[Laughs] Yeah. Well, I personally feel that it just has to do with the way that I write, you know?

And this is really an episode, too, where June and Serena are both kind of becoming human again, to themselves and to each other. So, it was sort of a conscious decision — like, how can we get to a place where there’s moments of humor? What about Gilead is sometimes funny, and how could that have been bonding for the two of them early on. Those were the sort of things we tried to keep in mind.

the handmaids tale season 5 episode 7 june serena birth rachel shukert interviewTVLINE | So you find out that you were writing the episode where the birth happens, and it’s just come off of this big cliffhanger. What’s your first reaction?
I felt pretty excited and honored to be in charge of this episode, because I was new to the show. It felt very much like this huge moment of the season was in my hands and I didn’t want to f—k it up, you know? [Laughs]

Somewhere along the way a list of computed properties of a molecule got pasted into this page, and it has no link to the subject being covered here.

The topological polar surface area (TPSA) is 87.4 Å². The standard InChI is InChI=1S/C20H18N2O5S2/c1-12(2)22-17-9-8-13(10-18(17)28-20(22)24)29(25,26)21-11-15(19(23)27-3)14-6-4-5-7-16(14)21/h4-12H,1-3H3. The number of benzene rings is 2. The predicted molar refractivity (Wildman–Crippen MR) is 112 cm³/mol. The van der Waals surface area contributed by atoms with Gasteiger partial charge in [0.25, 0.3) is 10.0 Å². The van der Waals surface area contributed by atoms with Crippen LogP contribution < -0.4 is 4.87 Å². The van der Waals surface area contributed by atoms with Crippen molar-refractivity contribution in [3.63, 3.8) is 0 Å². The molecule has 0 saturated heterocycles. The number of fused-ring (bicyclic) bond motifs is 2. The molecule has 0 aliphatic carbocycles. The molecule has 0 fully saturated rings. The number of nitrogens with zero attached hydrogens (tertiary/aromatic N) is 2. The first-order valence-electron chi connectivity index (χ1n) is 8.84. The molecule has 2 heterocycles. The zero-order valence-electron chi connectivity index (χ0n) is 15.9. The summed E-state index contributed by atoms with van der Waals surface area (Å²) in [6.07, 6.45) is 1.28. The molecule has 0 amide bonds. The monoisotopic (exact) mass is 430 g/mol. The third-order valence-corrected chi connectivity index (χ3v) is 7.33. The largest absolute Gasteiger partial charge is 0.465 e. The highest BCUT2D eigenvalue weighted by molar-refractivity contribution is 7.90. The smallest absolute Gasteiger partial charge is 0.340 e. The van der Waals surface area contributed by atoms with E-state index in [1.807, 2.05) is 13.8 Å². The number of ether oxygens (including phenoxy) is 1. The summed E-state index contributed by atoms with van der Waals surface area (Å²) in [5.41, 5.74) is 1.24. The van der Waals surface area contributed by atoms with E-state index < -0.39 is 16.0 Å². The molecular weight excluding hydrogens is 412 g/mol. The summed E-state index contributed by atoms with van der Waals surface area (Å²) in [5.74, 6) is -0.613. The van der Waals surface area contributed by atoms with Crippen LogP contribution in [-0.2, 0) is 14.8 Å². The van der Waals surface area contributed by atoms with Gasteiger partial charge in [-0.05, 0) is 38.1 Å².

We had already sort of put as a goal for the season from the beginning, like, God it would be so amazing if June could be like present at birth. Is there any way we could make that happen? How can we figure out a way to make that happen that doesn’t feel completely implausible? So, there was like a lot of architecture and a lot of conversations that went into figuring out a way to kind of throw these two together, this sort of odd couple birth scene.